England woke up ; at a single meeting of bankers and merchants at the Royal Exchange, £ 46,000 was subscribed for the defence of the country ; the King added his name for £ 20, 000, the Queen £ 5, 000, and the Bank of England subscribed £ 200,000, and soon the National Defence Fund amounted to more than two millions. Hitherto the Volunteer ing had been on a small scale, but in 1789 it sprang into full development. Parliament passed many acts that session relating to the enrolment of volunteers, and for the guidance of the Lieutenancy of Counties in securing the country from invasion. A manuscript Volume among the County papers at Exeter contains the minutes of the proceedings taken by the Magistracy of Devon to carry out these acts, and 1 am indebted to Mr A. H. A. Hamilton, who has carefully perused them, for much of the information on this subject I have made use of. 1 will follow the events as they occur in relation to these County papers. The first general meeting of the Lieutenancy and Magistrates was held at the Castle on 13th April.
The Lord Lieutenant (Lord Fortescue) took the chair, and there were 34 other justices present of whom seven were clergymen. The first business was to read a letter, from Mr Secretary Dundas (afterwards Viscount Melville) containing proposals " For rendering the body of the people instrumental in the general defence, saving property, and distressing the enemy by removing the means of subsistence from threatened parts of the country, as also for insuring necessary supplies to His Majesty's forces, and facilitating their movement in case of invasion without making any expensive preparations.
2. Orders were sent to ministers, church wardens, and overseers of every parish to furnish complete returns of all men between the ages of 15 and 60, and to distinguish those who by reason of infirmity were incapable of active service, also those acting in existing Volunteer Corps, also all aliens and Quakers.
3. To make return of names of all males under 15 and above 60, and of all females, stating such as, from infancy, age, or infirmity, were incapable of removing them selves in case of danger.
4. It was ordered that a general open standing Committee or the Lieutenancy and Magistrates, with the General Officers and Commissaries of the District, shall meet twice a week at Exeter and communicate constantly with meetings to be held in every sub-Division of the County.
At the next meeting a letter was read from the Lord Lieutenant desiring that all proposals of service should be laid before the Committee and compared with the rules and plans of the Government previous to being transmitted to him.
2. Proposals were received from certain gentlemen of Exeter for raising two more Companies of Volunteers ; and from Plymouth for raising one more, to be under the command of Philip Langmead, Esq.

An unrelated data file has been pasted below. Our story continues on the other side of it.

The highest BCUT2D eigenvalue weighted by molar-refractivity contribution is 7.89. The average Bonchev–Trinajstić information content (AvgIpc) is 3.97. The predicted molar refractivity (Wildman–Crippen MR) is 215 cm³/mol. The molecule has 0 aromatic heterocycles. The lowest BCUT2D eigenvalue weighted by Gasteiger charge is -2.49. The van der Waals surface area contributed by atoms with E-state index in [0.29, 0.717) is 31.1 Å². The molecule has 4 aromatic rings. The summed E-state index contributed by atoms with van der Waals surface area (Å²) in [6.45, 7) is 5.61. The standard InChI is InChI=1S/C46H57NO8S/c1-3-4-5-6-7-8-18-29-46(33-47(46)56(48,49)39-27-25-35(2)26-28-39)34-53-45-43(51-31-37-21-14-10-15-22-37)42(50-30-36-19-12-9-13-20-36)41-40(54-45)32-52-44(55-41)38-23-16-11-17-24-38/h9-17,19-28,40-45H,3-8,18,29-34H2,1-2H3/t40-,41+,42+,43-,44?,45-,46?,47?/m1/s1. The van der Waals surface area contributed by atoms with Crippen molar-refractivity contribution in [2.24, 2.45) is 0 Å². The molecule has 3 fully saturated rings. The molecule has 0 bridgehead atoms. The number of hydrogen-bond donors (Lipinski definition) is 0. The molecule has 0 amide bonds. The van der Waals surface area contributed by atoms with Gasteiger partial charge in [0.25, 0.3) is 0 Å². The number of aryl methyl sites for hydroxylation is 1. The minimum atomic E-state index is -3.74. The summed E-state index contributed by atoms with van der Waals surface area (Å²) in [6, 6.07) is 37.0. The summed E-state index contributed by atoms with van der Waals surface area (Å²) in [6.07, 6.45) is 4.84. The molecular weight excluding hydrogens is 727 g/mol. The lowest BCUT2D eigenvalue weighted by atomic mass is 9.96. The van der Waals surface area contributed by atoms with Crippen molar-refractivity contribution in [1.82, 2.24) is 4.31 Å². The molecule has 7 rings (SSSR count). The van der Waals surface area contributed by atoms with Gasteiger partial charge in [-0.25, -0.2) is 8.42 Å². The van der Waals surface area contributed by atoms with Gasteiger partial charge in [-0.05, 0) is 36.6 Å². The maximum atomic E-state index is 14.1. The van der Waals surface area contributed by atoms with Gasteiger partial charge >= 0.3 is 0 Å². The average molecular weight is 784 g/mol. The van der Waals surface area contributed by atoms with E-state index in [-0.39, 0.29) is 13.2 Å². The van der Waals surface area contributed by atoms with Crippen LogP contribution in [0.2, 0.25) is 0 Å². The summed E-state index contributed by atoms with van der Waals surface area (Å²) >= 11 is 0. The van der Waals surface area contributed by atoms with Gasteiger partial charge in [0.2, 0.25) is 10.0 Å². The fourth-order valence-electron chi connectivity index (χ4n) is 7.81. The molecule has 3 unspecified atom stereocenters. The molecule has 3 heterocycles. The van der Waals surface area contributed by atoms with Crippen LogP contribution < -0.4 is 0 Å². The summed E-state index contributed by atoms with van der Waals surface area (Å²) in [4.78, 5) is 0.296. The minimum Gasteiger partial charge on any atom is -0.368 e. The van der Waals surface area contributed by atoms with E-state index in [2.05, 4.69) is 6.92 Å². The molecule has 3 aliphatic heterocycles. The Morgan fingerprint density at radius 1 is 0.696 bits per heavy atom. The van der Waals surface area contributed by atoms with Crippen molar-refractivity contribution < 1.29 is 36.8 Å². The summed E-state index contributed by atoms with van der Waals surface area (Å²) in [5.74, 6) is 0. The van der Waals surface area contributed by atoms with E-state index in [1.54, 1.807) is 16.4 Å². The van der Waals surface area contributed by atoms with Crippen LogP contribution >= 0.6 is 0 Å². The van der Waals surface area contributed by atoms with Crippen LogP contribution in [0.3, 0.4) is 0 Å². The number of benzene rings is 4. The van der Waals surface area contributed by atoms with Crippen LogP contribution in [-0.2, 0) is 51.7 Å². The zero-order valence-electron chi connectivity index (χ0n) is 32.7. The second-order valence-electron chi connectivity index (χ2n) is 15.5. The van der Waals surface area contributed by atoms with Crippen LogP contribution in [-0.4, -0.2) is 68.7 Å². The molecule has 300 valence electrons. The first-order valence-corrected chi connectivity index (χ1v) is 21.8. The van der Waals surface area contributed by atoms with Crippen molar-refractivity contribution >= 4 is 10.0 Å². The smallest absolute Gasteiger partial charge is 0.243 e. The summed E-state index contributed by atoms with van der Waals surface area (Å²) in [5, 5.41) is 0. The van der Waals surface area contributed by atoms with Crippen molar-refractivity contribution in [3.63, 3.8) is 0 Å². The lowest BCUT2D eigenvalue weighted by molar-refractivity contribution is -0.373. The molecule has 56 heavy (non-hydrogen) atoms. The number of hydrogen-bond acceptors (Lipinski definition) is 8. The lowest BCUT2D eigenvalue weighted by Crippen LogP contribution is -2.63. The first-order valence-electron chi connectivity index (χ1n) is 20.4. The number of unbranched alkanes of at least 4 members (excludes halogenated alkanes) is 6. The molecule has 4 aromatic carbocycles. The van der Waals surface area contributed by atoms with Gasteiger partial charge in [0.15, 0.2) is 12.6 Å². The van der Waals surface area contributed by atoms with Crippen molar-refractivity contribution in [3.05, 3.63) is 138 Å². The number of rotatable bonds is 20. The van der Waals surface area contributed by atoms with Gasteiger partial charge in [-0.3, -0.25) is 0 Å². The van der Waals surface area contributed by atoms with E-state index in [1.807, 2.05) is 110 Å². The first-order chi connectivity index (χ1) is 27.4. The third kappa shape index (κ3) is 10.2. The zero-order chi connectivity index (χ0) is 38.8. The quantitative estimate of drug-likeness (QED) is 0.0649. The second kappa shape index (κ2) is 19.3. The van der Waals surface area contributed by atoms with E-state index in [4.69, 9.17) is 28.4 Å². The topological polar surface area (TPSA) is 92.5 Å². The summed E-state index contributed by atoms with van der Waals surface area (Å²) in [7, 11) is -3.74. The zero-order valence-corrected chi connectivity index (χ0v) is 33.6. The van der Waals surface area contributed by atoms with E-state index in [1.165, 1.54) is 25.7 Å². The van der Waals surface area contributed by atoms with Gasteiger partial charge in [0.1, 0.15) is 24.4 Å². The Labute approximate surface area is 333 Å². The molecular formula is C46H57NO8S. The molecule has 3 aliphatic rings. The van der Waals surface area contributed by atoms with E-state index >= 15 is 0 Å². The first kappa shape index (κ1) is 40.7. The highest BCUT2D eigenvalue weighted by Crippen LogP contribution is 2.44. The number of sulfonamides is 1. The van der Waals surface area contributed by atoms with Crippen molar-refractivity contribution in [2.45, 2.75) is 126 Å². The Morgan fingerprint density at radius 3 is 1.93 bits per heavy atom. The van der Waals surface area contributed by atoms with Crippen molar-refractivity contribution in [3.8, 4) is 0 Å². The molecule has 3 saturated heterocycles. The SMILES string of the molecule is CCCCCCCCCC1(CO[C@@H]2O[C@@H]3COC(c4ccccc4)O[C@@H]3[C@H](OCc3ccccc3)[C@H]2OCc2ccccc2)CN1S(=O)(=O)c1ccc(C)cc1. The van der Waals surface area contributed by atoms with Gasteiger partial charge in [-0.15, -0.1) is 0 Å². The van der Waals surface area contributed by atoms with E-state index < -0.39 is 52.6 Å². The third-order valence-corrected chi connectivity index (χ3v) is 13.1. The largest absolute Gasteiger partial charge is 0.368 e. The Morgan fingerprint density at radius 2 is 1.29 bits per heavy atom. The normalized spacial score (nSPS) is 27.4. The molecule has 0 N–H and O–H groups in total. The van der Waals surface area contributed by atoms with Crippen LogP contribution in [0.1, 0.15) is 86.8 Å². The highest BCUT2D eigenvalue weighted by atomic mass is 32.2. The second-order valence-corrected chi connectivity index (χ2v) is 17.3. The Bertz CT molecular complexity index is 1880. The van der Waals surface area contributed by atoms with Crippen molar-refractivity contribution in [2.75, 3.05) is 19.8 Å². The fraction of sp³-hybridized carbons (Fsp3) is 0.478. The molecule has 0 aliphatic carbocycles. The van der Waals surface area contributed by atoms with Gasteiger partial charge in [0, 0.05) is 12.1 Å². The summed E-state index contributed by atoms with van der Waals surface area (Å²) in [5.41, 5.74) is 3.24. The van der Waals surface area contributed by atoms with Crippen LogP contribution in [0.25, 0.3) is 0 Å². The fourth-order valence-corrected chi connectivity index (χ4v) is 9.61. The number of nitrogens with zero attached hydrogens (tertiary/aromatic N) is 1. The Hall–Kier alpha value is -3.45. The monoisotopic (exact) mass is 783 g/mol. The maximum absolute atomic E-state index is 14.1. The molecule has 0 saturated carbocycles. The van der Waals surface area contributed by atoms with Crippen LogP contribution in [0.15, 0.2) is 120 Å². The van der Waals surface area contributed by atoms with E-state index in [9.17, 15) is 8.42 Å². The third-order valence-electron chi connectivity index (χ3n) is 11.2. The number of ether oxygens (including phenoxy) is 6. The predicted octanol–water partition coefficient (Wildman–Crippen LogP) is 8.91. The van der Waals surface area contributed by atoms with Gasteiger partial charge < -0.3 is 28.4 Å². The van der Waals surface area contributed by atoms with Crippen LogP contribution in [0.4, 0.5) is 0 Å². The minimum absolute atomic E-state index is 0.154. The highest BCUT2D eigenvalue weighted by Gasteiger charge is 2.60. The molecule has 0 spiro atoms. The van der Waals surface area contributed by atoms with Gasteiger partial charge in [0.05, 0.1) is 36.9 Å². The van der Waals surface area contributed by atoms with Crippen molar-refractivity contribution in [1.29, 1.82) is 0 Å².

Then at subsequent meetings followed proposals from various quarters, offering to raise Troops of Cavalry, and Companies of Infantry. It must be remembered that only towns within six miles of the sea at this time had Volunteers. Among those accented we find the following :
Plymouth Independent Rangers under Captain Julian ;
Plymouth Engineers and Artificers.
Barnstaple Troop of Cavalry under R. Newton Incledon, Esq. ;
Barnstaple Company of Infantry under Captain George Barber.
Buckland Monachorum Company of Infantry under Jonathan Elford. Esq.
Ashburton Company of Infantry under Walter Palk, junr., Esq.
Kingskerswell Company of Infantry under Captain Drake.
Ipplepen Company of Infantry under Captain Neigle.
Bovey Tracey Company of Infantry under Captain Crane.
Dartmouth Field Artillery under Henry Studdy, Esq.
West Alvington Pioneers.
Starcross and Exmouth Seamen offered to serve as bargemen.
Exeter: Eight Companies of Infantry under Lieutenant-Colonel Edward Granger ;
Exeter - Several other companies which afterwards formed a regiment under Colonel Wright.
26th April, 1798. Mr Secretary Dundas wrote to the Lord Lieutenant suggesting the arming of all gamekeepers and persons skilful in the use of fowling-pieces, in case of invasion to act as sharp- shooters, on the understanding that they would only be called out in case of invasion. Each Parish was required to nominate in vestry assembled, two or more persons not less than sixty years of age, " To whose care and humanity and superintendence might be committed the women, children, and infirmed persons, with full power and authority to provide every necessary for their maintenance and support. " Returns were required, under heavy penalties, of all live and dead stock.
15th May, 1798. Matters looked still worse, and Lord George Lennox, commanding the Western District, sent Major General Simcoe to point out to the Committee:
1. The expediency of arranging a plan for driving off all cattle from such part of the county as might be exposed to the inroads of enemy. (This was to remove the chance of the enemy finding enough food to sustain them as they marched through the land)
2. Each Parish to appoint overseers of Cattle.
3. The Magistrates and Overseers of Cattle in each sub-division of the county to fix upon proper places of assembly for the cattle, waggons, carts, and horses of such parishes, tiding the road each parish would use in proceeding to the place of assembly, not being less than twelve miles from sea.
4. General Simcoe produced, a list of County Bridges to be reserved for troops.